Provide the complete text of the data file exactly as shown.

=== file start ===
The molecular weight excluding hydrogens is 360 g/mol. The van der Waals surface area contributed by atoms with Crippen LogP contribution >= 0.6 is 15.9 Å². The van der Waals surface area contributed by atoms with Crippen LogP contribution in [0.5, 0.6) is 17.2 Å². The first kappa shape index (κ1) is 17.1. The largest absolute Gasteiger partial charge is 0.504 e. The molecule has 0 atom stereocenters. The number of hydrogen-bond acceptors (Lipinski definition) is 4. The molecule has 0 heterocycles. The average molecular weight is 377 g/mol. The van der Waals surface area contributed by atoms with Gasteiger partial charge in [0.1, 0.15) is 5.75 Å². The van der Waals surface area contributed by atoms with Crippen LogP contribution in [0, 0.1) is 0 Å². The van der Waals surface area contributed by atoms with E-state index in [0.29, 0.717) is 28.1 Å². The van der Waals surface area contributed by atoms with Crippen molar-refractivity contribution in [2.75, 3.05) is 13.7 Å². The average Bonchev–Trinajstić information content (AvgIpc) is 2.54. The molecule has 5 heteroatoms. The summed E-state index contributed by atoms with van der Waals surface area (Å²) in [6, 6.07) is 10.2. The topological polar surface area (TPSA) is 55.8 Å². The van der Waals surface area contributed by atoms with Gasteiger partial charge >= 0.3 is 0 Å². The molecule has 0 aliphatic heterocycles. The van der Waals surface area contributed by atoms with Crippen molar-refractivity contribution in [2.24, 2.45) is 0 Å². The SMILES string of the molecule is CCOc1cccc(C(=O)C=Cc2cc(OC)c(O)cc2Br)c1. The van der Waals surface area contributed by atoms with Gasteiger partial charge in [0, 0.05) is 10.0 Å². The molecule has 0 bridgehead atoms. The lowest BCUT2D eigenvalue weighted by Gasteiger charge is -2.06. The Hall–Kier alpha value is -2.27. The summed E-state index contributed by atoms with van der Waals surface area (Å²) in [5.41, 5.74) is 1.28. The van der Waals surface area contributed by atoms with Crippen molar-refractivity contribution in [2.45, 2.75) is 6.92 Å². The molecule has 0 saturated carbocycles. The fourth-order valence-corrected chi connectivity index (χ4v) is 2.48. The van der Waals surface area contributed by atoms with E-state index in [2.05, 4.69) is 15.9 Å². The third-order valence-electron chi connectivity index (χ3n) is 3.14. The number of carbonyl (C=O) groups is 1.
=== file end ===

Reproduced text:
The molecular weight excluding hydrogens is 360 g/mol. The van der Waals surface area contributed by atoms with Crippen LogP contribution >= 0.6 is 15.9 Å². The van der Waals surface area contributed by atoms with Crippen LogP contribution in [0.5, 0.6) is 17.2 Å². The first kappa shape index (κ1) is 17.1. The largest absolute Gasteiger partial charge is 0.504 e. The molecule has 0 atom stereocenters. The number of hydrogen-bond acceptors (Lipinski definition) is 4. The molecule has 0 heterocycles. The average molecular weight is 377 g/mol. The van der Waals surface area contributed by atoms with Gasteiger partial charge in [0.1, 0.15) is 5.75 Å². The van der Waals surface area contributed by atoms with Crippen LogP contribution in [0, 0.1) is 0 Å². The van der Waals surface area contributed by atoms with E-state index in [0.29, 0.717) is 28.1 Å². The van der Waals surface area contributed by atoms with Crippen molar-refractivity contribution in [2.75, 3.05) is 13.7 Å². The average Bonchev–Trinajstić information content (AvgIpc) is 2.54. The molecule has 5 heteroatoms. The summed E-state index contributed by atoms with van der Waals surface area (Å²) in [6, 6.07) is 10.2. The topological polar surface area (TPSA) is 55.8 Å². The van der Waals surface area contributed by atoms with Gasteiger partial charge >= 0.3 is 0 Å². The molecule has 0 aliphatic heterocycles. The van der Waals surface area contributed by atoms with Crippen molar-refractivity contribution in [2.24, 2.45) is 0 Å². The SMILES string of the molecule is CCOc1cccc(C(=O)C=Cc2cc(OC)c(O)cc2Br)c1. The van der Waals surface area contributed by atoms with Gasteiger partial charge in [0, 0.05) is 10.0 Å². The molecule has 0 bridgehead atoms. The lowest BCUT2D eigenvalue weighted by Gasteiger charge is -2.06. The Hall–Kier alpha value is -2.27. The summed E-state index contributed by atoms with van der Waals surface area (Å²) in [5.41, 5.74) is 1.28. The van der Waals surface area contributed by atoms with Crippen molar-refractivity contribution in [2.45, 2.75) is 6.92 Å². The molecule has 0 saturated carbocycles. The fourth-order valence-corrected chi connectivity index (χ4v) is 2.48. The van der Waals surface area contributed by atoms with E-state index in [2.05, 4.69) is 15.9 Å². The third-order valence-electron chi connectivity index (χ3n) is 3.14. The number of carbonyl (C=O) groups is 1.